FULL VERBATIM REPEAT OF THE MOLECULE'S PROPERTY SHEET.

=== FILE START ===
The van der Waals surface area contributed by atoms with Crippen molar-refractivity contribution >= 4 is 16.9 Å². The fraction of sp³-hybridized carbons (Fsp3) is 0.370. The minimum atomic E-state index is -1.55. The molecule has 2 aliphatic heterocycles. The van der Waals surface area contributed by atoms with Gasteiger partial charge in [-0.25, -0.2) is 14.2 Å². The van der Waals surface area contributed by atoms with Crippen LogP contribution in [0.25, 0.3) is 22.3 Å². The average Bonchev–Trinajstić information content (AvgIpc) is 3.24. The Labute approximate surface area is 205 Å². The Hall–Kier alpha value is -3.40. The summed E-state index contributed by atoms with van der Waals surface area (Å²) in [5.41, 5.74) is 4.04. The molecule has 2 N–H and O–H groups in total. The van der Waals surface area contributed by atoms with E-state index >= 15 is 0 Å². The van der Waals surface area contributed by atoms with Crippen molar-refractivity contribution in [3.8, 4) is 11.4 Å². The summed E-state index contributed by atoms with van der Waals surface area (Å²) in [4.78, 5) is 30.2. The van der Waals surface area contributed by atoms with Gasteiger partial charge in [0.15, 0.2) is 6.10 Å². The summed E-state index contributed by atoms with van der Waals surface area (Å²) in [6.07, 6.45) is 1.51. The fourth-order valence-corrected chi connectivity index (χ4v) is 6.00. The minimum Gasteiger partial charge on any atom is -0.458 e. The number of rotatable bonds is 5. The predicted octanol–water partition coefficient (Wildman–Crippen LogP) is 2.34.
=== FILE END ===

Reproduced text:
The van der Waals surface area contributed by atoms with Crippen molar-refractivity contribution >= 4 is 16.9 Å². The fraction of sp³-hybridized carbons (Fsp3) is 0.370. The minimum atomic E-state index is -1.55. The molecule has 2 aliphatic heterocycles. The van der Waals surface area contributed by atoms with Gasteiger partial charge in [-0.25, -0.2) is 14.2 Å². The van der Waals surface area contributed by atoms with Crippen LogP contribution in [0.25, 0.3) is 22.3 Å². The average Bonchev–Trinajstić information content (AvgIpc) is 3.24. The Labute approximate surface area is 205 Å². The Hall–Kier alpha value is -3.40. The summed E-state index contributed by atoms with van der Waals surface area (Å²) in [5.41, 5.74) is 4.04. The molecule has 2 N–H and O–H groups in total. The van der Waals surface area contributed by atoms with E-state index >= 15 is 0 Å². The van der Waals surface area contributed by atoms with Crippen molar-refractivity contribution in [3.8, 4) is 11.4 Å². The summed E-state index contributed by atoms with van der Waals surface area (Å²) in [4.78, 5) is 30.2. The van der Waals surface area contributed by atoms with Gasteiger partial charge in [0.15, 0.2) is 6.10 Å². The summed E-state index contributed by atoms with van der Waals surface area (Å²) in [6.07, 6.45) is 1.51. The fourth-order valence-corrected chi connectivity index (χ4v) is 6.00. The minimum Gasteiger partial charge on any atom is -0.458 e. The number of rotatable bonds is 5. The predicted octanol–water partition coefficient (Wildman–Crippen LogP) is 2.34.